As SOPA looms, a controversial bill which aims to give private actors and authorities more authority over the web, some websites are preparing to protest the pending legislation by staging a blackout. announced it will be joining an unknown number of websites by participating in the blackout on January 18 between 8am and 8pm. Is this the cue for others to join?

January 18 is a significant date when industry leaders are expected to discuss SOPA before the U.S. House Committee on Oversight and Government Reform.

Keep in mind, there has only been discussion and speculation thus far, but ExtremeTech reports there are reasons to believe a number of popular Internet destinations may be closing shop on the 18th.

With debate over SOPA's future tabled until Congress reconvenes, you might think the issue would have entered a similar lull, but that's not happened. According to Markham Erickson, head of the NetCoalition trade association, there's been talk of a so-called "nuclear option," in which the likes of Google, Amazon, eBay, and Yahoo! would go simultaneously dark to protest the legislation to highlight the fundamental danger the legislation poses to the function of the internet.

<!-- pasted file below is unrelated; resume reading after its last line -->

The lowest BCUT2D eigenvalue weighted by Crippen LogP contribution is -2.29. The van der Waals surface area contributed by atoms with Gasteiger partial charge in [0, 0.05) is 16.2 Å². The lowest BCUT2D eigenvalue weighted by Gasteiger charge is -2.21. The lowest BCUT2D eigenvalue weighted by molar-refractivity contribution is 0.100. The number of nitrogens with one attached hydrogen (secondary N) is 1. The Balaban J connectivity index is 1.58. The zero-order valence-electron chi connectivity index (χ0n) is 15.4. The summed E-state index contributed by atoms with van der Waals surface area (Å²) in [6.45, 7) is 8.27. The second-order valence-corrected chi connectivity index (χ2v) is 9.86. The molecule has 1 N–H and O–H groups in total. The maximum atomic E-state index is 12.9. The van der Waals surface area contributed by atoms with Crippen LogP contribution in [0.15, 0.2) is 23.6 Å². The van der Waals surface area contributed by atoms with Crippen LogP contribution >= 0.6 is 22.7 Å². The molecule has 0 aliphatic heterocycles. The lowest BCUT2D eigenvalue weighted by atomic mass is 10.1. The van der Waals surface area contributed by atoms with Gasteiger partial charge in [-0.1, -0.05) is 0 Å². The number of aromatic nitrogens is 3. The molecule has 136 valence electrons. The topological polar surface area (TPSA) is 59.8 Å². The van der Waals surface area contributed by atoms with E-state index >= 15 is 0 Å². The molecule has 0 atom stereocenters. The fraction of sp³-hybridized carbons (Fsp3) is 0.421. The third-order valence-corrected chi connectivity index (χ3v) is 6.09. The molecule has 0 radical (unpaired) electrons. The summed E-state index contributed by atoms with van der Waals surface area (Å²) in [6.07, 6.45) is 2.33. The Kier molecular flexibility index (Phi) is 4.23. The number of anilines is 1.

NetCoalition has also compiled a list of prominent individuals and organizations who are outspokenly against (PDF) SOPA, although this does not imply they will participate.

While Reddit has definitely committed to staging a blackout, Wikimedia has all but confirmed its own plans. Who else, if anyone, will join in on the protest is unknown. However, if NetCoalition members have been discussing it as Erickson suggests, that could include some real heavy hitters:

  • AOL
  • Ebay
  • Etsy
  • Facebook
  • Foursquare
  • Google
  • IAC, parent of,,, CollegeHumor, Vimeo and more
  • LinkedIn
  • Mozilla
  • OpenDNS
  • Paypal
  • Reddit
  • Twitter
  • Yahoo
  • Zynga (Creator of many popular social media games)

Websites that choose to observe the blackout will stop providing services, but are not expected to simply shut down. Instead, visitors can anticipate to see anti-SOPA messages displayed on these websites.

Reddit is a hugely popular website and served over 2 billion page views to 34 million unique visitors in December 2011 alone. Even so, Reddit is but a small drop in the proverbial bucket, at least in terms of the Internet as a whole. If Google, Facebook, Twitter and others do decide join in and display their solidarity, then January 18 may be a day people remember.